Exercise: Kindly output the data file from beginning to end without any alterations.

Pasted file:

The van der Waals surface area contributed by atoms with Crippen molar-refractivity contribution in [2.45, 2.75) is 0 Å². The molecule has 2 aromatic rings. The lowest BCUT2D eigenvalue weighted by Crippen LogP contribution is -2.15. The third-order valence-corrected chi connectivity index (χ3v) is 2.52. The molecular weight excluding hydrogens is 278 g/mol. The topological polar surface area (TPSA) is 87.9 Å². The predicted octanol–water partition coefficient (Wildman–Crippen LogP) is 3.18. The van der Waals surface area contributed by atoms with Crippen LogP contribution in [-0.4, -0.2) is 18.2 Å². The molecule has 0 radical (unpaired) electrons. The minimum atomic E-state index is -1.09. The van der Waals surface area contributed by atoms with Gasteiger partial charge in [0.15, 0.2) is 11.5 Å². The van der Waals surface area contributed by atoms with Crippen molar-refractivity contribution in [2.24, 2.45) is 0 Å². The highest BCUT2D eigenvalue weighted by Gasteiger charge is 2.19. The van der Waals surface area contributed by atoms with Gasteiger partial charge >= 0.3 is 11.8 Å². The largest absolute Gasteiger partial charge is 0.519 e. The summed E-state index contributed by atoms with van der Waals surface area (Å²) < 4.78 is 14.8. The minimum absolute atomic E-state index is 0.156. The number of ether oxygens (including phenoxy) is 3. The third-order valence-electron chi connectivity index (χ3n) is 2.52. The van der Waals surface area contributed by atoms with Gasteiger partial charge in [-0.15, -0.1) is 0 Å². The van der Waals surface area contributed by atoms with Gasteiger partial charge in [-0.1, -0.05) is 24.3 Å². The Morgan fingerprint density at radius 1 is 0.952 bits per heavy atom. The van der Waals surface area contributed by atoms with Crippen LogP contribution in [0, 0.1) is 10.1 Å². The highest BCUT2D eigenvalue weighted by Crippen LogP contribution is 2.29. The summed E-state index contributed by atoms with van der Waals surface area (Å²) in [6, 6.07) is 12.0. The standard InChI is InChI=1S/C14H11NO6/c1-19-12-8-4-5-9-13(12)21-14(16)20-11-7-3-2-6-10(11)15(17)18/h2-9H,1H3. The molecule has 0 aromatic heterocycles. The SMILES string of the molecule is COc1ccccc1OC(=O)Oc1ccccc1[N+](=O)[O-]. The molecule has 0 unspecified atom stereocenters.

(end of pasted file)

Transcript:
The van der Waals surface area contributed by atoms with Crippen molar-refractivity contribution in [2.45, 2.75) is 0 Å². The molecule has 2 aromatic rings. The lowest BCUT2D eigenvalue weighted by Crippen LogP contribution is -2.15. The third-order valence-corrected chi connectivity index (χ3v) is 2.52. The molecular weight excluding hydrogens is 278 g/mol. The topological polar surface area (TPSA) is 87.9 Å². The predicted octanol–water partition coefficient (Wildman–Crippen LogP) is 3.18. The van der Waals surface area contributed by atoms with Crippen LogP contribution in [-0.4, -0.2) is 18.2 Å². The molecule has 0 radical (unpaired) electrons. The minimum atomic E-state index is -1.09. The van der Waals surface area contributed by atoms with Gasteiger partial charge in [0.15, 0.2) is 11.5 Å². The van der Waals surface area contributed by atoms with Crippen molar-refractivity contribution in [2.24, 2.45) is 0 Å². The highest BCUT2D eigenvalue weighted by Gasteiger charge is 2.19. The van der Waals surface area contributed by atoms with Gasteiger partial charge >= 0.3 is 11.8 Å². The largest absolute Gasteiger partial charge is 0.519 e. The summed E-state index contributed by atoms with van der Waals surface area (Å²) < 4.78 is 14.8. The minimum absolute atomic E-state index is 0.156. The number of ether oxygens (including phenoxy) is 3. The third-order valence-electron chi connectivity index (χ3n) is 2.52. The van der Waals surface area contributed by atoms with Gasteiger partial charge in [-0.15, -0.1) is 0 Å². The van der Waals surface area contributed by atoms with Gasteiger partial charge in [-0.1, -0.05) is 24.3 Å². The Morgan fingerprint density at radius 1 is 0.952 bits per heavy atom. The van der Waals surface area contributed by atoms with Crippen LogP contribution in [0, 0.1) is 10.1 Å². The highest BCUT2D eigenvalue weighted by Crippen LogP contribution is 2.29. The summed E-state index contributed by atoms with van der Waals surface area (Å²) in [6, 6.07) is 12.0. The standard InChI is InChI=1S/C14H11NO6/c1-19-12-8-4-5-9-13(12)21-14(16)20-11-7-3-2-6-10(11)15(17)18/h2-9H,1H3. The molecule has 0 aromatic heterocycles. The SMILES string of the molecule is COc1ccccc1OC(=O)Oc1ccccc1[N+](=O)[O-]. The molecule has 0 unspecified atom stereocenters.